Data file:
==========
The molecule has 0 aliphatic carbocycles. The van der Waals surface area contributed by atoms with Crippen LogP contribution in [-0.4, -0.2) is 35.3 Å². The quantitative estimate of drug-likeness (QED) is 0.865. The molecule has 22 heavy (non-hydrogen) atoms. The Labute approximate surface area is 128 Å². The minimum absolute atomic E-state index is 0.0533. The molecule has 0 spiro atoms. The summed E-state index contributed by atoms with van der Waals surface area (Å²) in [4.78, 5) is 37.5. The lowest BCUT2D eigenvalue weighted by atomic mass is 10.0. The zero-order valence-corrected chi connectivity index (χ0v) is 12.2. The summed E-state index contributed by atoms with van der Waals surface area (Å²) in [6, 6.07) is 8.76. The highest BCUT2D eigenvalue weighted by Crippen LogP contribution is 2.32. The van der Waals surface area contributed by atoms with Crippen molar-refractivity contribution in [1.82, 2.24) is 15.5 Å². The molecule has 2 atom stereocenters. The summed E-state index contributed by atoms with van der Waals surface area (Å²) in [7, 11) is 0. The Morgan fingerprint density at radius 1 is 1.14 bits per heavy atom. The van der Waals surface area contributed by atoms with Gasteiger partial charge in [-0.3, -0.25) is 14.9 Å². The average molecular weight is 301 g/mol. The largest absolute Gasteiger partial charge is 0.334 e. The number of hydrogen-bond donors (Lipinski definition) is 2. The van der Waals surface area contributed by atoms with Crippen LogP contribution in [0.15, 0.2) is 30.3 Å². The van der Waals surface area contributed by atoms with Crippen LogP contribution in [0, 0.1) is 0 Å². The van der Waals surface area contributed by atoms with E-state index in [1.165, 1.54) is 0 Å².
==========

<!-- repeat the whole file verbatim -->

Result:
The molecule has 0 aliphatic carbocycles. The van der Waals surface area contributed by atoms with Crippen LogP contribution in [-0.4, -0.2) is 35.3 Å². The quantitative estimate of drug-likeness (QED) is 0.865. The molecule has 22 heavy (non-hydrogen) atoms. The Labute approximate surface area is 128 Å². The minimum absolute atomic E-state index is 0.0533. The molecule has 0 spiro atoms. The summed E-state index contributed by atoms with van der Waals surface area (Å²) in [4.78, 5) is 37.5. The lowest BCUT2D eigenvalue weighted by atomic mass is 10.0. The zero-order valence-corrected chi connectivity index (χ0v) is 12.2. The summed E-state index contributed by atoms with van der Waals surface area (Å²) in [6, 6.07) is 8.76. The highest BCUT2D eigenvalue weighted by Crippen LogP contribution is 2.32. The van der Waals surface area contributed by atoms with Crippen molar-refractivity contribution in [1.82, 2.24) is 15.5 Å². The molecule has 2 atom stereocenters. The summed E-state index contributed by atoms with van der Waals surface area (Å²) in [7, 11) is 0. The Morgan fingerprint density at radius 1 is 1.14 bits per heavy atom. The van der Waals surface area contributed by atoms with Gasteiger partial charge in [-0.3, -0.25) is 14.9 Å². The average molecular weight is 301 g/mol. The largest absolute Gasteiger partial charge is 0.334 e. The number of hydrogen-bond donors (Lipinski definition) is 2. The van der Waals surface area contributed by atoms with Crippen LogP contribution in [0.15, 0.2) is 30.3 Å². The van der Waals surface area contributed by atoms with Crippen LogP contribution in [0, 0.1) is 0 Å². The van der Waals surface area contributed by atoms with E-state index in [1.165, 1.54) is 0 Å².